By the end of it he’d dropped thirteen pounds his already thin frame could ill afford, his flat had become a place where he stored books and clothing, little more, and even his ability to be a friend had atrophied and gone the way of his attention to food and personal hygiene.
Already soaked in regret like old whiskey for things not yet accomplished he planned, and plotted, and caused his own ruination.
That was the first time.
When he left the hospital he knew it didn’t matter. Or, he left the hospital because he knew it didn’t matter. Everything spirals down into the black. Nothing matters in the black. The black is where nothing lives, alternatively. Weeks and days and long seconds passing at first with the ticking clock that he quickly destroyed with a thrown empty bottle of Wild Turkey. Vile stuff, really, went down like sugar but more importantly it was cheap and sold in quantity.
Wound healed, became a hot gummy seam, stitches out, then a scar, red and brutal, then pink and thin-stretched like all the others. Knew he didn’t matter. Or, felt it, a body-knowledge in the death of his heart. Empty, hollow, we are the hollow men but he’d never liked Eliot, kept drinking, filling a void he didn’t want to believe in.
Beer was what you had with pizza, with friends, stout or lager or a pale ale fizzing in a frozen mug or served warm at one of the faux British pubs near his flat.
Rum was something hidden coyly in mixed drinks, iced in the blender and served with little paper umbrellas and forced upon him by Cordelia. Gunn had never been coerced into sampling a daiquiri.
Vodka was for dancing, for knocking back in frozen shots unmarred by ice or flavoring, for the quick rush, the instant disorientation of Grey Goose or real imported Stoli, Kremly, Thor’s Hammer, the names that roll off his tongue like old friends, the acid-wash of dizziness that precluded self-consciousness or even good sense.
Scotch was for regret, and things left unsaid, and the bitter drunkenness that ended inevitably in tears, whether his own or someone else’s. Scotch was for all night, and for blackouts that lasted days, and for that instant of complete amnesia that accompanied every hangover.
In the four months after they left him to die, he pickled his liver.
It seemed appropriate to no longer care.
That was also the first time, though it counted as the second or perhaps a time in between as the entire period had been lost to magic or mercy or to that damn W&H contract.
It would have been better not to remember.
She would have explained that memory is nothing but electricity, would have anticipated or at least understood Ilyria’s lingering static sparks, and never would have guessed that his mind would immediately and inevitably follow that thought to the more obvious applications of ECT.
The other She paced his office like a lion. A cerulean lion, anyway, pontificating through rationalizations of her Fall, incomprehensible though it is to her the force of those dire arms. Irreconcilable to her grand foe (though spoken of as ‘our’ grand foe, the royal We still threading her speech patterns), the Wolf, the Ram, the Hart, powerless beings in her time, but now triumphant in the excess of joy sole reigning over heaven, or hell, or whichever name she chooses to give this earth on this day.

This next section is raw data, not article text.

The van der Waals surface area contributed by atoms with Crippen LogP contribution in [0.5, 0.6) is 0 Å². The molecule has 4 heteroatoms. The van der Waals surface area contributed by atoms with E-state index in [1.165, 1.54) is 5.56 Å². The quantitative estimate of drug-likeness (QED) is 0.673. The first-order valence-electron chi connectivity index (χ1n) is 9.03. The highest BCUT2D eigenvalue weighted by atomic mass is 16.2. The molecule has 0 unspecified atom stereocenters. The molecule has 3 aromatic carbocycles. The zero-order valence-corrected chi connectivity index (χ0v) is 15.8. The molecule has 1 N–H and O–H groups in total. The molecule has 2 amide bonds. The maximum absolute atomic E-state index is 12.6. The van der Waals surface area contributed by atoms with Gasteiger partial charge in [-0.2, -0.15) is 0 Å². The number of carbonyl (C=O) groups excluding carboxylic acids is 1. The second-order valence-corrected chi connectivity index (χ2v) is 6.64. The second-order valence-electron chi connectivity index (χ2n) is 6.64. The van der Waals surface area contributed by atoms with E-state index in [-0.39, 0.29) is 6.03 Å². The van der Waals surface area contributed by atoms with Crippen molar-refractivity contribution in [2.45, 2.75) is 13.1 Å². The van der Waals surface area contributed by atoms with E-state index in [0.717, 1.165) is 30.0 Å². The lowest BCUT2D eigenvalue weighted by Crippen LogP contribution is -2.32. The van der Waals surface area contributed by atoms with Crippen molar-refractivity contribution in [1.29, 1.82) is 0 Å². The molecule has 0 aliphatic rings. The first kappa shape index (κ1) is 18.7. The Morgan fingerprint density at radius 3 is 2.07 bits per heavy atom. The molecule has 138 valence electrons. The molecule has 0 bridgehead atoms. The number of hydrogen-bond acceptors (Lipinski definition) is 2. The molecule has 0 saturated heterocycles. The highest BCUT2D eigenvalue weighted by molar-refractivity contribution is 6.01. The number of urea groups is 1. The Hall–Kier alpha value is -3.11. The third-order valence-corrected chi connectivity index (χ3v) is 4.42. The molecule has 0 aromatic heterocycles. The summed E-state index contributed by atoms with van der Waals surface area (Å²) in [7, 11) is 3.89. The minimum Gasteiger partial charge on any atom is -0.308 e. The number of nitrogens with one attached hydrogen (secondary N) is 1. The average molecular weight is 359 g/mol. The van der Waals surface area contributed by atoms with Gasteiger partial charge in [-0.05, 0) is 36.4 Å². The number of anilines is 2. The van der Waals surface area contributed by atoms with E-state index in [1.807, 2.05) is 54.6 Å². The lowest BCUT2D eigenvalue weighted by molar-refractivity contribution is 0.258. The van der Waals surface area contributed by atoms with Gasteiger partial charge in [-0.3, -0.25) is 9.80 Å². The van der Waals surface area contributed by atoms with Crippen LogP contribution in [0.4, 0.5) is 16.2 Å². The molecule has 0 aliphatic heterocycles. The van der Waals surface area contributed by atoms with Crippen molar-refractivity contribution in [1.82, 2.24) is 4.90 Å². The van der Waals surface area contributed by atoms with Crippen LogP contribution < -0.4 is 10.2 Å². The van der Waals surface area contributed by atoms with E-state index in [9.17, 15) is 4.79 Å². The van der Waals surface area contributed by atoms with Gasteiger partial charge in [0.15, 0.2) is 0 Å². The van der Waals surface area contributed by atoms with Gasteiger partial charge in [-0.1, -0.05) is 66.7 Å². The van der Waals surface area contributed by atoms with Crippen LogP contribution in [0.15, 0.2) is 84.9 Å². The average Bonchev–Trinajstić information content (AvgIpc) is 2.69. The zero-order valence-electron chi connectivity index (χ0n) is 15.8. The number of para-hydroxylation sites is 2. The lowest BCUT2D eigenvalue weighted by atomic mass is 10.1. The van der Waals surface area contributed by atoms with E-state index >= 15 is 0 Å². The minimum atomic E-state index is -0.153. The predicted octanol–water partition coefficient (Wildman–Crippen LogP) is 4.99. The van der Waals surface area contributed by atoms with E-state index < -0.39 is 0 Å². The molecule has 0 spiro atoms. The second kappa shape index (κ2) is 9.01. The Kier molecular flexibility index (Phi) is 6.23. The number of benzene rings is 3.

He watched and in reply waxed poetical through her increasing impatience. Laughing at it somewhere inside where it still had the ability to hurt, where he still had the ability to bleed.
“The essence is there, you see. The essence is essential, something of it must remain or it isn’t it any longer. A bench is a bench, essentially a bench, accidentally a heavy wooden object or something covered in green paint.” He was muttering, tried to speak louder but heard his own voice as from the bottom of a lake.
She cocked her head, stepped forward.
He smiled beatifically. “We never describe things by their accidentals, Illyria. When we say what it is we do not say white, or hot, or three cubits long, but a man or a god. Aristotle made that particular observation. Wise man, Aristotle. He was right, you know. Bench is an adequate answer. An assemblage of sticks painted green, we consider freakish.”
She watches, perhaps curious though he is aware that it would be a mistake to attribute human feelings to a god, even to a fallen god.
Grief heavy as a blow just waiting for her arrival, pain so sharp it couldn’t be felt, not really, not until days later and then over the course of weeks, pain stretched into a long disbelief and a longer acceptance like hollow, purposeless regret. He is aware of slowly going mad.
It was worse that there wasn’t even anything he could have done. Worse that nothing could have changed it.
If there had been something, if he’d only done something wrong, he’d at least have himself to blame.
She killed him.
She blew a gasket, according to Angel’s more colorful phraseology, and lost everything of herself in a brilliant explosion of color and light and timespace.
The last is only a guess, but he distinctly remembers dying, falling into the light of her death only because something was different this time. This time he opened the portal straight away; this time she knocked him aside without killing him but disabling the machine, creating a crack in its engine block; this time she concentrated on dusting Angel and Spike before worrying about the two weaker beings, both the demon and the human. This time her explosion caught the edge of the wounded, wavering portal.
This time he woke up in Hell.